Pros And Cons Of Pneumatic Robots

Post By: Luke West On: 09-12-2022 Read Time: 5 minutes - Guides - Pneumatics

Industrial robots aren’t a new concept, but they are an evolving one. Instead of clunky, mechanical metal arms, pneumatics are more frequently being chosen for operational control. This makes them generally safer, smoother and simpler to use. Newer types of composite materials also make them lighter and more manipulable, not to mention quieter.

Evolution Of The Industrial Robot

The first automated robot arm was deployed by General Motors in 1959 and revolutionised the automotive industry. Japanese manufacturing, in particular, took the idea to heart and automated many of their car factories using this technology. Over the new few decades, the first completely electric-driven robot was released, as well as the first robot controlled by a microprocessor. Industrial robot arms were developed for use in assembly lines, and were later designed to perform dedicated functions such as arc welding or paint spraying.

Pneumatic Robot

As with all early technology, pneumatic robots soon began to get smaller, with control mechanisms incorporated directly into the joints. Conversely, the robot arm’s capabilities expanded, so that the number of axes it could manipulate escalated. It got faster and was easier to control with a microchip. But robots were still expensive, complex and required safety fencing to protect human workers from injury.

After 70 years or so of evolution, we’re now looking at a whole new era of robot collaboration, with the spread of cobots or collaborative robots. Cobots, are a rapidly expanding industrial market, and pneumatics delivers the most sensitive and flexible approach to their design. Cobots free human employees from tasks that are boring or particularly strenuous, making their working life easier, safer and ultimately more productive. Today’s industrial robots are designed with integrated safety functions and intuitive programming software.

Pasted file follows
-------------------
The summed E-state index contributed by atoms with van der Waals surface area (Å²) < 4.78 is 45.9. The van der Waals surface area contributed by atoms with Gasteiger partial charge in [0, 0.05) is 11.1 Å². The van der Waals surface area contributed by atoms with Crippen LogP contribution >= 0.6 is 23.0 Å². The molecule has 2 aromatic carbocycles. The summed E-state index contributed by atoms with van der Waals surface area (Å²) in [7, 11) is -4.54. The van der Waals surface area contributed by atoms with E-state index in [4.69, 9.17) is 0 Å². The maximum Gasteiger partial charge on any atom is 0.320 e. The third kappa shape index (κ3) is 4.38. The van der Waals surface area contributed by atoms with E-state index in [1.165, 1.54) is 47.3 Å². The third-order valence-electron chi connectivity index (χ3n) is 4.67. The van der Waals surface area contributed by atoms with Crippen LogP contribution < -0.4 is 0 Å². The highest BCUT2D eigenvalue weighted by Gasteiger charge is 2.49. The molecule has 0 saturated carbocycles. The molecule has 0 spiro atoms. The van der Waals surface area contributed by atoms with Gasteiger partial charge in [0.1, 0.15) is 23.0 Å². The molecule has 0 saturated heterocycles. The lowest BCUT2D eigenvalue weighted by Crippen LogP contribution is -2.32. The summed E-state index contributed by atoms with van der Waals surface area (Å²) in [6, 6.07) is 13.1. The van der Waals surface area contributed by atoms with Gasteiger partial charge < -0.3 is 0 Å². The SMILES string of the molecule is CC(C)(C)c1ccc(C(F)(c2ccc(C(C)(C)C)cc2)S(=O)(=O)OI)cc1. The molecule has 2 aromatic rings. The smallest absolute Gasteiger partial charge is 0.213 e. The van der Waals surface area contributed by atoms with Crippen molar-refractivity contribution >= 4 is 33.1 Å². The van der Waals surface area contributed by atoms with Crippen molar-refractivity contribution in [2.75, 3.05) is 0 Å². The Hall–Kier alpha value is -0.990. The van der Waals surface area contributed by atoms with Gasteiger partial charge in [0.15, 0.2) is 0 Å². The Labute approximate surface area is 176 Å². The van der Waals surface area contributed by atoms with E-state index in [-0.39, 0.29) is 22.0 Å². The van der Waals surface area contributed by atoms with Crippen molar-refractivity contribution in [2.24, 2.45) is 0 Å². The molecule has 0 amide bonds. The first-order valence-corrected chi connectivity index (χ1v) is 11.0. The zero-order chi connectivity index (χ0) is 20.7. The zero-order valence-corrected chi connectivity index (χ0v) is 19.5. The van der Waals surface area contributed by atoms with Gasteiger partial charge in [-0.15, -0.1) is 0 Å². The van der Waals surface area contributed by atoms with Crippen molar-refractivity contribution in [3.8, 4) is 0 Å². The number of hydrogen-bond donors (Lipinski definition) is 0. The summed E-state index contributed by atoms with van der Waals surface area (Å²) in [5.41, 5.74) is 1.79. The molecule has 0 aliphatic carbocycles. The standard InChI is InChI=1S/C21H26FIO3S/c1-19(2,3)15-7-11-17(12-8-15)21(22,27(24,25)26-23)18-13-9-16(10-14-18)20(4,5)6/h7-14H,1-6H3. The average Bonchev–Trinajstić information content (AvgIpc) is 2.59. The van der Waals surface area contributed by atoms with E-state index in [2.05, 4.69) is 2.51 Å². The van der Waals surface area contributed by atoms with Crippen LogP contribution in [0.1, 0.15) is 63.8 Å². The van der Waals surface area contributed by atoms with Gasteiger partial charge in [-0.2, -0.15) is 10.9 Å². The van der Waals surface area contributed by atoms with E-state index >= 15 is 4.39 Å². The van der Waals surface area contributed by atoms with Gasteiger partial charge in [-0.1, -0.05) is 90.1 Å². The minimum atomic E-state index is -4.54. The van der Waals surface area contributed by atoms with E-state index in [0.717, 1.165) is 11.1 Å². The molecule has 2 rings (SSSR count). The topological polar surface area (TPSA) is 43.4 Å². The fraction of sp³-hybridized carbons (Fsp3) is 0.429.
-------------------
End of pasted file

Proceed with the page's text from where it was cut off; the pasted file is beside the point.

How Pneumatics Powers A Robotic Arm

Powering robotic arms involves four main steps.

  1. The compressor generates compressed air using another power source like electricity.
  2. This air goes to a reservoir, where it’s stored until needed. When the robotic arm is turned on, the system can function immediately using the stored air.
  3. The valves in each part of the arm determine how it moves, turning the air on and off in each section.
  4. The system actuators turn the compressor-generated potential energy into kinetic energy to operate the pneumatic arm.

Pros And Cons Of Pneumatic Robots

Pneumatic robot arms can be deployed in almost any industry, but they do have some drawbacks.


  • Fluidity Of Movement
  • Precision
  • Temperature Resistance
  • Less Maintenance
  • Low Safety Risk

Fluidity Of Movement

Pneumatic robots are typically lightweight and compact. They can move pretty smoothly and with a minimum of noise. With pneumatic drives installed in individual joints, robotic arms can move through several different axes. This means an arm can raise, lower, swivel, retract, extend, etc. Compressed air components usually make less operational noise than similar mechanical parts.


Pneumatic robots can be programmed for extreme precision and accuracy, enabling them to be used in delicate applications like pharmaceuticals and surgery.

Temperature Resistance